In the US, Europe and East-Asia (and elsewhere), there is a tradition of an exchange of information between professors and researchers at different universities in the form of seminars. Researchers (whether faculty, postdocs or grad students) that published interesting results can be invited by friendly people from other universities to give an hour-long presentation of their work. During the presentation there usually is some debate on subtler issues, important implications, or matters of interpretation, mostly pertaining to the work presented. The debate can be heated, or lame. The presentations are very useful to gauge the impact of research, the general opinions present in the community, and in general, to see the interaction of researchers that operate on a daily basis in a different research environment. The traveling circus of string theorists makes sure the separate nodes of research stay in close contact, such that the community may benefit from close cooperation, and can make maximal use of the complementarity of the different nodes.


Often times, the most interesting discussions take place at a small scale. Visitors talk to hosts one on one, little collaborations start in a workshop or conference and grow into large collaborations as they go along. A postdoc discusses with a faculty member and they find a common point of interest and intrigue, or a grad student comes up with a crazy suggestion that turns out to make sense. In the corridors of universities, the personal opinions on the latest papers, the narrow minded interpretations of the newest developments can often be heard in an unabbreviated, impolite, but very useful form. All the small scale interactions are of the utmost importance to do work of interest to colleagues, and the string theory community as a whole. Some people even manage to do most of their work merely by talking, and weaving a web between results of people who hardly communicate with each other. Both the solitary, original and beautiful mind behind the desk at two o'clock in the morning, and the gossiping-type scientist, do equally important work. The community works best if a large variety of scientific methods are present. In the colorful stringy community, luckily, there is plenty of variety.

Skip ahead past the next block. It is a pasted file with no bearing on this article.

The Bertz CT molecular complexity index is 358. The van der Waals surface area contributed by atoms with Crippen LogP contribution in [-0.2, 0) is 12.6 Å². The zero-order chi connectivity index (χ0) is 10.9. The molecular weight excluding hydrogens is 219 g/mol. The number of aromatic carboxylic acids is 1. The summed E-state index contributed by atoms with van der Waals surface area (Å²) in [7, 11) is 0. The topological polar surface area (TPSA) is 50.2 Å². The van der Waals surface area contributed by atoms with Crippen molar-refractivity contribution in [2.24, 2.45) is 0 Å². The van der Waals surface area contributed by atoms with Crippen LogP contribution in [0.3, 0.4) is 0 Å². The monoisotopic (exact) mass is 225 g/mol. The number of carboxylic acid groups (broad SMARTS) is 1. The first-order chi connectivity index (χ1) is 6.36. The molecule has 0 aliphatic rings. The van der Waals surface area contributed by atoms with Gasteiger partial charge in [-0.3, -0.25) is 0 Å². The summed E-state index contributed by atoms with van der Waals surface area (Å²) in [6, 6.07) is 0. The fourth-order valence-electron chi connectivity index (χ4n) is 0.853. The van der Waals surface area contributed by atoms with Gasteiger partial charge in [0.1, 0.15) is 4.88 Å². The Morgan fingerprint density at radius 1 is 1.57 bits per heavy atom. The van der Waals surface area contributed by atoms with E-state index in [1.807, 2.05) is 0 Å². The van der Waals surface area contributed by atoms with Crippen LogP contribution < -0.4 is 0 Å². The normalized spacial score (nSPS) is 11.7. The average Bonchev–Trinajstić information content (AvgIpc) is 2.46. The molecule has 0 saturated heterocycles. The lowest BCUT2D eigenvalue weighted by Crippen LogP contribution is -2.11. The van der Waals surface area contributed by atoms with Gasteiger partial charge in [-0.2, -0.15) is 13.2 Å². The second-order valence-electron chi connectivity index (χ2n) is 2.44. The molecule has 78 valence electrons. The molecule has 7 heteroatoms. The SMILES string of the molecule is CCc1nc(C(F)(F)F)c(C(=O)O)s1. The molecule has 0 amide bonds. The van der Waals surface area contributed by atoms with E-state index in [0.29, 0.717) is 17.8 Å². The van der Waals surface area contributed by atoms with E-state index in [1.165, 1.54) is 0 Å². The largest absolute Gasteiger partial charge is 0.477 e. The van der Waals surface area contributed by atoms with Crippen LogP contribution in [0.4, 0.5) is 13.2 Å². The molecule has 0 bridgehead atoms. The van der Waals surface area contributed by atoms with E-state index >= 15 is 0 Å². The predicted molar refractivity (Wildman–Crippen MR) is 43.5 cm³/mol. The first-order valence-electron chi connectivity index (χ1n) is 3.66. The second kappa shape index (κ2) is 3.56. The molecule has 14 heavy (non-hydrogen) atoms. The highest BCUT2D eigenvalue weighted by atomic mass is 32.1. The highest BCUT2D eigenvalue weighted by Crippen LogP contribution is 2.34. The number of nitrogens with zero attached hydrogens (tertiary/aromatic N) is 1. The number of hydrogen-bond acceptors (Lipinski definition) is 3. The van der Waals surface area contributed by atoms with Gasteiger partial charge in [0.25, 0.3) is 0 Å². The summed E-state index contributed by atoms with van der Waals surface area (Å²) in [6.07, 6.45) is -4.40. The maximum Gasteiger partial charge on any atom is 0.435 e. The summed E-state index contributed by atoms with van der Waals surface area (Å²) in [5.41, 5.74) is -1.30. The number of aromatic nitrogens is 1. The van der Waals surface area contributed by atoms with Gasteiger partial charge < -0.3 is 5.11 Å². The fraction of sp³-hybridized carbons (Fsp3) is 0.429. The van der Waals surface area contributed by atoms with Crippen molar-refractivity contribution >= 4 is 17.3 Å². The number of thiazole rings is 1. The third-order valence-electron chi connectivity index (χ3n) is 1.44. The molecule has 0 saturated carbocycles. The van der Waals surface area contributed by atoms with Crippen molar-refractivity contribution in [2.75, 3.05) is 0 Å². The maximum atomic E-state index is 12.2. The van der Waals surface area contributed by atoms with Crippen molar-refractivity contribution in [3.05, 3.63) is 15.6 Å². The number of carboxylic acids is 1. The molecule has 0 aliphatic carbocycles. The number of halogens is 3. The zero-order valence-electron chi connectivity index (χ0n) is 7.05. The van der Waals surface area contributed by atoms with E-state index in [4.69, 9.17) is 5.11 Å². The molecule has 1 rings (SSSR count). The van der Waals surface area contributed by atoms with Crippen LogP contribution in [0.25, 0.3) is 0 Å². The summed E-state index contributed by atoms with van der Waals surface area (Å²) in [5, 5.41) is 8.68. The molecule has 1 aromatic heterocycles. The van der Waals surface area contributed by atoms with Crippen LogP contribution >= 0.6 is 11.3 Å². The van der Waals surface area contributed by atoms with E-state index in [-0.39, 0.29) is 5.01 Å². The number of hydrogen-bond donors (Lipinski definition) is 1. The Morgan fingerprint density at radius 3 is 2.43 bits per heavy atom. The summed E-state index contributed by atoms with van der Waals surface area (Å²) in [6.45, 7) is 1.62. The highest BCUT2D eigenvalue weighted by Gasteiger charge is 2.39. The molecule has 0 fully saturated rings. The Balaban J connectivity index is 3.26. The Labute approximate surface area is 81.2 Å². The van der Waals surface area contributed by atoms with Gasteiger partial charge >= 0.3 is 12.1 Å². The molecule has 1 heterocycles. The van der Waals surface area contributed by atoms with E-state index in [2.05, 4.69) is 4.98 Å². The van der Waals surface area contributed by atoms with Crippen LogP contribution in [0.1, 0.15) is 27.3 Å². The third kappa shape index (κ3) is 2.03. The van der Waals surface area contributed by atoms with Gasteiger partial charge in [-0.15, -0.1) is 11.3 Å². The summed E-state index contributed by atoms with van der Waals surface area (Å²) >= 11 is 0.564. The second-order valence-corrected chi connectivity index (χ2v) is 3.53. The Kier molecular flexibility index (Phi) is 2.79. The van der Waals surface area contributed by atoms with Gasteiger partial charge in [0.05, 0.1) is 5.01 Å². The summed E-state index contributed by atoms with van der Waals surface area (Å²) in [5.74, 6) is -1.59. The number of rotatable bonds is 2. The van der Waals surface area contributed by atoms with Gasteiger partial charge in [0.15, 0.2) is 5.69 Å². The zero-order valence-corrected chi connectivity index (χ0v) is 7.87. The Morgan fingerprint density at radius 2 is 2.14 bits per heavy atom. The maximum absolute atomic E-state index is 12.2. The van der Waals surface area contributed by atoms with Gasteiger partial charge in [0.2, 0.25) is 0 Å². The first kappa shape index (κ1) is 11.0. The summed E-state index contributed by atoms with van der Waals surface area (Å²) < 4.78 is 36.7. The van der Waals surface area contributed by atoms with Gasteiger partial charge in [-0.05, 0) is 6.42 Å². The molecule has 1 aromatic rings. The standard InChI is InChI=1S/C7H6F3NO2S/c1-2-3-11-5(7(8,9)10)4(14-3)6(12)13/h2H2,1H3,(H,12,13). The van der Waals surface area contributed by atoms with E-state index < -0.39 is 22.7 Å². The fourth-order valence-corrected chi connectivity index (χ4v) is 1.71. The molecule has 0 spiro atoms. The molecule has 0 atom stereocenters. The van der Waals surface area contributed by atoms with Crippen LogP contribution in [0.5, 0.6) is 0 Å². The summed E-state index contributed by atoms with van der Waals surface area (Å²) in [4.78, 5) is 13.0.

String theory, like most trades, has gone global. To a large part thanks to the internet, the whole of the research community has grown closer and stronger, with as a happy side-effect that it has become possible to provide for useful exchanges of information and people between more-favored and less-favored regions of our planet. Most members of our community dutifully concentrate on the acquisition and spreading of new knowledge, independent of credo, color or ideology. It is no exception to see a Harvard trained scientist teach in Iran. While internal scientific politics is high on the agenda of everyday lunch-conversation, and is taken very seriously, external large scale politics is discussed freely, without much consequence.

Some history

In the late sixties and seventies (starting with the work of Veneziano in 1968), a stringy description of the strong force was attempted, by writing down models (or scattering amplitudes) that incorporated manifestly the Regge behavior of strong resonances, and crossing symmetry. Scherk and Schwarz noted in 1974 that the spin two massless particle appearing in closed string theory could be interpreted as a graviton and that therefore string theory could be put forward as a candidate theory of quantum gravity, and, in fact, of all interactions. In 1984 Green and Schwarz showed that a crucial condition for consistency of the quantum theory, anomaly cancellation, was satisfied in string theory. That was a crucial step in the popularization of string theory in the scientific community. In 1994 (hep-th/9510017) Polchinski realized that a microscopic description of non-perturbative objects, D-branes, was the right interpretation of the conformal field theory constructions, and supergravity solutions that had been available for quite a while. In 1994/5 (hep-th/9410167) Hull and Townsend and (hep-th/9503124) Witten realized surprising connections between all known string theories, thus making the theory fairly unique. In 1997 (hep-th/9711200) Maldacena realized the idea of holography in quantum gravity in a concrete gauge theory/quantum gravity correspondence. In 1996 (hep-th/9601029) Strominger and Vafa demonstrated that the microscopic degrees of freedom of a supersymmetric black hole could be correctly counted using string theory, thus providing the first example of the successful counting of black hole microstates, and the suggestion that the evolution of quantum gravity in the presence of black holes might be unitary.